afterthought: Challah

B”H

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shiur for motzei Shabbos parashas Shelach 5780

“Of the first of your dough ye shall give unto the L-RD a portion for a gift throughout your generations” (Numbers 15:21, JPS 1917 Tanach). The commandment, regarding the requirement to first take from the dough being used to make bread for personal consumption, and give a portion to the kohein is given. This is to be a commandment “throughout your generations.” Specifically, as mentioned elsewhere, “the first of your dough, to cause a blessing to rest on thy house” (Ezekiel 44:30). This portion is referred to as “challah.”

It is interesting to note that symbolically, the first portion of dough represents K’nesset Yisrael, “the world’s tithe” to H’Shem (commentary on Numbers 15:20, R. Bachya, sefaria.org). The descendants of Abraham are meant to be a blessing to the world. “In thee shall all the families of the earth be blessed” (Genesis 12:3, JPS). At current, much of the world fails to see, or appreciate the Jewish people as a blessing. Yet, the tides will turn for the good, in fulfillment of prophecy. “And it shall come to pass in the end of days, That the mountain of the L-RD’S house Shall be established as the top of the mountains, And shall be exalted above the hills; And all nations shall flow unto it” (Isaiah 2:2, JPS).

Incidentally, today, the entire loaf of bread made from the dough in the kitchen before Shabbos is referred to as challah. Pious Jewish women will separate a small portion, symbolically as terumah, a gift or offering; although, without the opportunity to bestow this gift upon a kohein, as in the times of the Beis HaMikdash (Temple), this small amount of dough is left in the oven to bake separately. Yet, the entire loaf retains the name of the original offering; it is as if to say, symbolically, like the challah, that we ourselves should make every aspect of our lives an offering to H’Shem, for the sake of good deeds, remaining wholehearted, rather than only offering up a small part of our lives to H’Shem.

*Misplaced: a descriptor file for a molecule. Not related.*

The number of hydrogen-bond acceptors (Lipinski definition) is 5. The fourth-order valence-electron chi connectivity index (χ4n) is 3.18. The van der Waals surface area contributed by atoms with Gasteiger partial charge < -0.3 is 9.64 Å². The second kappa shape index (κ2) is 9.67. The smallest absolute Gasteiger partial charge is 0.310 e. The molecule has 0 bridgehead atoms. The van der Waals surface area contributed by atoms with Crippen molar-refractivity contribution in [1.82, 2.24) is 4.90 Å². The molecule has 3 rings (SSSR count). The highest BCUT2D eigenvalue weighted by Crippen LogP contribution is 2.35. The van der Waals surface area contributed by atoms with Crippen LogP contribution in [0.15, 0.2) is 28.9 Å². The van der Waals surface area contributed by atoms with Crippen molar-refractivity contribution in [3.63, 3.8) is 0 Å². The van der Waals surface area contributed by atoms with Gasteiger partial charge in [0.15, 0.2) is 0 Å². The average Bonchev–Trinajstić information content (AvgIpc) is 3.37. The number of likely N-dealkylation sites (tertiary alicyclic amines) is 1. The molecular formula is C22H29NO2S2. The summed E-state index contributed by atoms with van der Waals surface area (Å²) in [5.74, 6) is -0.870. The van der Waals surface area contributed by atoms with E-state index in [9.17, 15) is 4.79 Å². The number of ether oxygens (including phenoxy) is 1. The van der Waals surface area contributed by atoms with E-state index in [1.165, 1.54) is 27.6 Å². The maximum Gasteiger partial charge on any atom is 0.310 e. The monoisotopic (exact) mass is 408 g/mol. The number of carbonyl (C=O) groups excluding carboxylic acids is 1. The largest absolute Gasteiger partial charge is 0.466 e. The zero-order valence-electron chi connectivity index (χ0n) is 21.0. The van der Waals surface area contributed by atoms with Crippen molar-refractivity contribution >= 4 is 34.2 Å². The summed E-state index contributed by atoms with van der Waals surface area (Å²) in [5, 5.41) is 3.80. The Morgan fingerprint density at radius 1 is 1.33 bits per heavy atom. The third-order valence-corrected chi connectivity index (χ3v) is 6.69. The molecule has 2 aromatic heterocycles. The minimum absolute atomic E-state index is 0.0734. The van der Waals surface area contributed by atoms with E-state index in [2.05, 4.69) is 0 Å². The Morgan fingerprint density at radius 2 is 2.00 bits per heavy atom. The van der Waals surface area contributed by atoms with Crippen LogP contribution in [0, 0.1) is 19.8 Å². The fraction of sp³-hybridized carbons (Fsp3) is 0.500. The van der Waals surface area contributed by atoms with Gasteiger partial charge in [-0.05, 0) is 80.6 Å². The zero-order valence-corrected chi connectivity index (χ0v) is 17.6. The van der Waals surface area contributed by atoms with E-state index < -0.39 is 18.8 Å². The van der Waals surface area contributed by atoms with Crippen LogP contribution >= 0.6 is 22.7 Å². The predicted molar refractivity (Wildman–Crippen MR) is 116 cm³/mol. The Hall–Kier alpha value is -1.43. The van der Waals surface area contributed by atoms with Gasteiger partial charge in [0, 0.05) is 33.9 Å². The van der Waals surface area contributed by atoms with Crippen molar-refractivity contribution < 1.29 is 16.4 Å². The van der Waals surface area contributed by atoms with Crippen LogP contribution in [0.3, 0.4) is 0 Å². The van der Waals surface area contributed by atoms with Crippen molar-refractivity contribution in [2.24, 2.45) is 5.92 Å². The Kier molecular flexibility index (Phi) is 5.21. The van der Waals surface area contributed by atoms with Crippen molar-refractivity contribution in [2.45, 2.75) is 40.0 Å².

six thousand years of history

B”H

Shiur for parashas Behar-Bechukosai 5780

“Six years thou shalt sow thy field, and six years thou shalt prune thy vineyard, and gather in the produce thereof. But in the seventh year shall be a sabbath of solemn rest for the land, a sabbath unto the L-RD; thou shalt neither sow thy field, nor prune thy vineyard.” – Leviticus 25:3-4, JPS 1917 Tanach

What is more important, the symbol or what the symbol conveys? The sages say that on Shabbos we get a glimpse of Olam Haba (the World to Come). While we look forward to a day of rest every week, the greater import is its likeness to Olam Haba. Therefore, both the weekly Shabbos, a twenty-five hour period of rest, and what the Shabbos conveys have significance. We enjoy our day of rest in this world, and are inspired, even reassured by the forthcoming thousand year Sabbath, that actually precedes Olam Haba, in the next world, when the new heavens and the new earth appear (Isaiah 65:17, 66:22).

A similar question, what is more tangible, the symbol or what the symbol points toward? Regarding Shabbat, it seems quite apparent that three festive meals, two of them preceded by Kiddush, are well worth waiting for throughout the previous six days of week, and very tangible realities. Yet, they are ephemeral; and, after havdallah, although our souls are somewhat comforted by the smell of the besamim (spices, usually cloves), we still have the mundane weekdays ahead of us. So, Olam Haba, is described in the negative, because we cannot conceive of the World to Come. Rather Kitvei Kodesh (Holy Scripture) describes Olam Haba as a place in time, whereof no eye has seen, nor ear heard of its delights (Isaiah 64:3). Therefore, although Olam Haba may seem less tangible, from our perspective in Olam HaZeh (This World), Olam Haba will last forever. Food for thought.